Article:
Dec 6, 2012

Is The Hawaiian Christmas Berry Toxic?

The Hawaiian Christmas Berry
Click on photo to enlarge

The "wilelaiki" blossom, which means "Christmasberry" in Hawaiian, was introduced to Hawaii from Brazil in 1911, according to a Bishop Museum website. The beautiful red berries from this invasive plant are pictured above, but looks may be deceiving

I was once told by a neighbor that the Brazilian pepper berry, when dried, is actually the same thing as the edible pink peppercorn, which is a culinary spice. After a little research, I found out that this may not be the case at all. According to this website,, edible pink peppercorns come from the baies rose plant (Euonymus phellomanus), imported from Madagascar and are sold online by stores such as Williams-Sonoma. They said that the pink peppercorn from Madagascar is NOT to be confused with the pink peppercorn from the invasive Brazilian pepper berry (Schinus terebinthifolius) which grows in Hawaii. They also said that this berry causes allergic reactions in some people, particularly children, and can be toxic if eaten in large quantities, and are NOT recommended for consumption. 

Then I found a website that sells spices including edible pink peppercorns. They said that the Brazilian pepper plant is a closely related species to the Madagascar plant, and that these berries are also sold as pink peppercorns in some areas. As you can see, their is some confusion here.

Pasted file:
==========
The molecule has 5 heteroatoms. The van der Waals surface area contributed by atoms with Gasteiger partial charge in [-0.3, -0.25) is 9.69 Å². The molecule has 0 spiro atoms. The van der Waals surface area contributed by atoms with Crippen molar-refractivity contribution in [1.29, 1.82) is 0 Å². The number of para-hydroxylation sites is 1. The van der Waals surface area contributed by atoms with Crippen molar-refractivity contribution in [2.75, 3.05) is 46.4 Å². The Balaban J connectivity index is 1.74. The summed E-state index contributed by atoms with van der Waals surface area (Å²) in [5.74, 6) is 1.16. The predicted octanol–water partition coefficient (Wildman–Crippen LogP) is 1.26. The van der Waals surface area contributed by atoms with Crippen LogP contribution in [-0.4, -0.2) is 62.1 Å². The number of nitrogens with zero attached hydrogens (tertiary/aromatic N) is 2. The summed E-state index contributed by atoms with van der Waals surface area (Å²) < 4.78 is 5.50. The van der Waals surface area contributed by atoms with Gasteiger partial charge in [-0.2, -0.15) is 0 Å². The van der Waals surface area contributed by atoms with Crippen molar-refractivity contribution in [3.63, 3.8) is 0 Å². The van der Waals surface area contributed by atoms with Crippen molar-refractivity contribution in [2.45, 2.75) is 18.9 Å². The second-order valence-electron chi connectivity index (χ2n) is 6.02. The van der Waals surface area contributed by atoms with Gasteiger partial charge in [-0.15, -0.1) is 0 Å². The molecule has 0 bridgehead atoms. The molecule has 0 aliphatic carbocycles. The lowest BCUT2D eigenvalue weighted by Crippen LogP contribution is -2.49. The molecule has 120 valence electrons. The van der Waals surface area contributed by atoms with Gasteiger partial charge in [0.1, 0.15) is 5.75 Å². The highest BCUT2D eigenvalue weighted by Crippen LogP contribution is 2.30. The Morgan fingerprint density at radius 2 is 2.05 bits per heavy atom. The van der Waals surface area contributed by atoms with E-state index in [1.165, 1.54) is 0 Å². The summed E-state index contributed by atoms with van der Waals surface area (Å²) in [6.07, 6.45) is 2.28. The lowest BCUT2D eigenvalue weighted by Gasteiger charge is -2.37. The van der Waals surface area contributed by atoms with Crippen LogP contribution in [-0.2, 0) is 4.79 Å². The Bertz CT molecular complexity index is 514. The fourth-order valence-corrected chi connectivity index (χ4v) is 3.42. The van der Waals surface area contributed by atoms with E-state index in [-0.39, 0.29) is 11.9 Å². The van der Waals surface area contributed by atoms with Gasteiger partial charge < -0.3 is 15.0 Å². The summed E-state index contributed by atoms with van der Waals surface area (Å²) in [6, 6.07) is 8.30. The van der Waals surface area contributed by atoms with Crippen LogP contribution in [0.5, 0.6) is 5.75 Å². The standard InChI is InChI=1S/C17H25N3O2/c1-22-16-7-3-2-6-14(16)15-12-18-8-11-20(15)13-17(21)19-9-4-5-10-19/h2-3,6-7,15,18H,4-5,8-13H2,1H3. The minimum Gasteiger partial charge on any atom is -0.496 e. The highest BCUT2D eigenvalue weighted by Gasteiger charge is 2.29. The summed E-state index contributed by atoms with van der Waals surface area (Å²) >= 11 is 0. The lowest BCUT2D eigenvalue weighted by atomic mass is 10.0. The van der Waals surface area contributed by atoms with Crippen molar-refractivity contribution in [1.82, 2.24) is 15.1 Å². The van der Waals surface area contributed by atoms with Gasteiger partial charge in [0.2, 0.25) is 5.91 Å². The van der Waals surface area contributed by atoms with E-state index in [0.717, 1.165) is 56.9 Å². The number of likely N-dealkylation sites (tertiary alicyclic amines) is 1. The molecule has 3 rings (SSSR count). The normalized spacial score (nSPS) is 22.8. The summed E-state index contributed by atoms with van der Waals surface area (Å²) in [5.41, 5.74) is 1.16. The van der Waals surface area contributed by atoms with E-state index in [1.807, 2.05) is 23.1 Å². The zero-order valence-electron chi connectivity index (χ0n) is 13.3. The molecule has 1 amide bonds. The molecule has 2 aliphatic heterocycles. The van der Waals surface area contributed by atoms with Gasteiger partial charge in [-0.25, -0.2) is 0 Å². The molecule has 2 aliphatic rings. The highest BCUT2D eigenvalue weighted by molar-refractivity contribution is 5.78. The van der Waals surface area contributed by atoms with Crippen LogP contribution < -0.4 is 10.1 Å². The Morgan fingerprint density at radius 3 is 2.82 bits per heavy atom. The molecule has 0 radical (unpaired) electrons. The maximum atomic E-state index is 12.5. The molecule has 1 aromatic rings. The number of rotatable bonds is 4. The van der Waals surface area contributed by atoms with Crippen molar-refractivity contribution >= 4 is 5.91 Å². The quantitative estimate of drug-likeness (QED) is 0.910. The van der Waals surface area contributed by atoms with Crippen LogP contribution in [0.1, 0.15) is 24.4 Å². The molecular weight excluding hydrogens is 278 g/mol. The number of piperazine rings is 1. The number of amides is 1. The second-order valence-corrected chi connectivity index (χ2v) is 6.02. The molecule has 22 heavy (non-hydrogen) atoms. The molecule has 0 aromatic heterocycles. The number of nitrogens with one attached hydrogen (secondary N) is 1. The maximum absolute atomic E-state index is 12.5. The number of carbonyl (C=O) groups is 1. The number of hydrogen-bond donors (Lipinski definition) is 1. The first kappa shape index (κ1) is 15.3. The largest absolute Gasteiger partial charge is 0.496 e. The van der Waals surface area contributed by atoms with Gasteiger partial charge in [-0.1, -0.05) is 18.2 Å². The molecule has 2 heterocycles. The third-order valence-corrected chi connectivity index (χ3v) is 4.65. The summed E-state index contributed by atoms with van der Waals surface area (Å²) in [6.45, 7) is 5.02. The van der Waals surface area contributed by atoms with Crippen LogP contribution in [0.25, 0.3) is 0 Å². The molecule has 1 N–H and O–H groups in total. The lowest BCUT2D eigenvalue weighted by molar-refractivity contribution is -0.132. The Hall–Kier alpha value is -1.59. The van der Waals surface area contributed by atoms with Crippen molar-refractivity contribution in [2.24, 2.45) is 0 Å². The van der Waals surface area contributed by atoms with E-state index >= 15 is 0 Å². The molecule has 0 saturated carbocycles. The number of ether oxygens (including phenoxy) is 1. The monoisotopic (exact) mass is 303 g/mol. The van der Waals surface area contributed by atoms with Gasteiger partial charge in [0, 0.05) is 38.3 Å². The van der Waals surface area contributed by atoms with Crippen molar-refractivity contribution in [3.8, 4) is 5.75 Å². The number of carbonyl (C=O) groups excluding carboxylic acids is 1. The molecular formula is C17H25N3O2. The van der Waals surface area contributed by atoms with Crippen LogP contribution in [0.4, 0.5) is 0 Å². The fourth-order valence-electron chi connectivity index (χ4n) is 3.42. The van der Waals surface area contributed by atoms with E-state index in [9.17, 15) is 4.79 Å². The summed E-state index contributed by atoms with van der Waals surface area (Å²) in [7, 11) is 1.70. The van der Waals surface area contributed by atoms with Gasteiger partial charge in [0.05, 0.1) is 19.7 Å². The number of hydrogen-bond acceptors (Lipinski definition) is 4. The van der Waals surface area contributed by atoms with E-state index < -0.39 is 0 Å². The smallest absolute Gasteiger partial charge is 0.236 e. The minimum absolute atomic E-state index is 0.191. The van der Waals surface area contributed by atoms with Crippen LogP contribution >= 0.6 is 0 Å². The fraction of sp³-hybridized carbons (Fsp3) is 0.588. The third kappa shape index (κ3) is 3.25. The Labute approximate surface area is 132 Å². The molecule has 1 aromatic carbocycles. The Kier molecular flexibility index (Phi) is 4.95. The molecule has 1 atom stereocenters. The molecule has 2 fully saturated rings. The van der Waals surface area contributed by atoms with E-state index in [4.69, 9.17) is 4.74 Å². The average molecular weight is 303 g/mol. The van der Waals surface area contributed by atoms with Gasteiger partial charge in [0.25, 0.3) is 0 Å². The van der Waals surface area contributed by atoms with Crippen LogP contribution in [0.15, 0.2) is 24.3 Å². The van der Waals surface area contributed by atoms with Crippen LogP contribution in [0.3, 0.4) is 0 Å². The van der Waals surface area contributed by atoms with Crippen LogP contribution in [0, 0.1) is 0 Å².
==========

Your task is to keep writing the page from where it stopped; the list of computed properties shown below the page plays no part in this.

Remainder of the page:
The USDA listed the Brazilian pepper tree as a "Noxious Weed" on their website, and the University of Hawaii Botany Department website lists it as an "alien plant". Another site warns that like poison ivy (Toxicodendron radicans), Brazilian pepper berries are a member of the Anacardiaceae family, a family of plants that includes poison ivy and poison oak. Contact with most parts of Brazilian pepper plant can cause an itchy skin rash and sometimes inflammation and swelling of the face and eyes. The flowers and fruits can cause respiratory irritation. Just trimming Brazilian pepper berry plant, especially when in bloom, can cause these allergic reactions in many people. Ingestion of the berries causes vomiting. 

The Brazilian pepper berry is also known as Florida holly, and is considered highly invasive in Florida and Hawaii. I also read, on this site, that the Brazilian pepper berry is toxic to cats, dogs, and horses, but not to birds, who love to eat the red berries and spread the seeds wherever they go. But that's not all... the plot thickens!

I then found that a Honolulu candy company, Madre Chocolate, is not only selling bags of the dried Brazilian pepper berries for consumption, but also sells chocolate bars filled with these berries mixed with smoked sea salt. This company even asks its patrons to "Eat the Enemy and help eat these invasive plants out of existence in a delicious way". One chocoholic fan of this chocolate product is sold on it, and shows photos of all of the Brazilian pepper berries in this chocolate bar on his website. 

I'm confused about the Brazilian pepper berry, is it toxic or not? If it is, then shouldn't the Food and Drug Administration make sure that these Brazilian pepper berries don't end up in our food, or at least make sure that the packaging posts a warning? People are cooking with these berries, making tea out of it, the bees are making honey out of the flowers on the Big Island, and now a company is putting them in chocolate bars. I guess the old saying "when in doubt, do without" would be my advice until someone figures this out.

Final Note: The Hawaiian island of Moloka'i, where I live, has thousands of these invasive trees growing everywhere. If you have these invasive Brazilian pepper berry trees growing in your yard, as I do, here is a website that tells you how to get rid of them:

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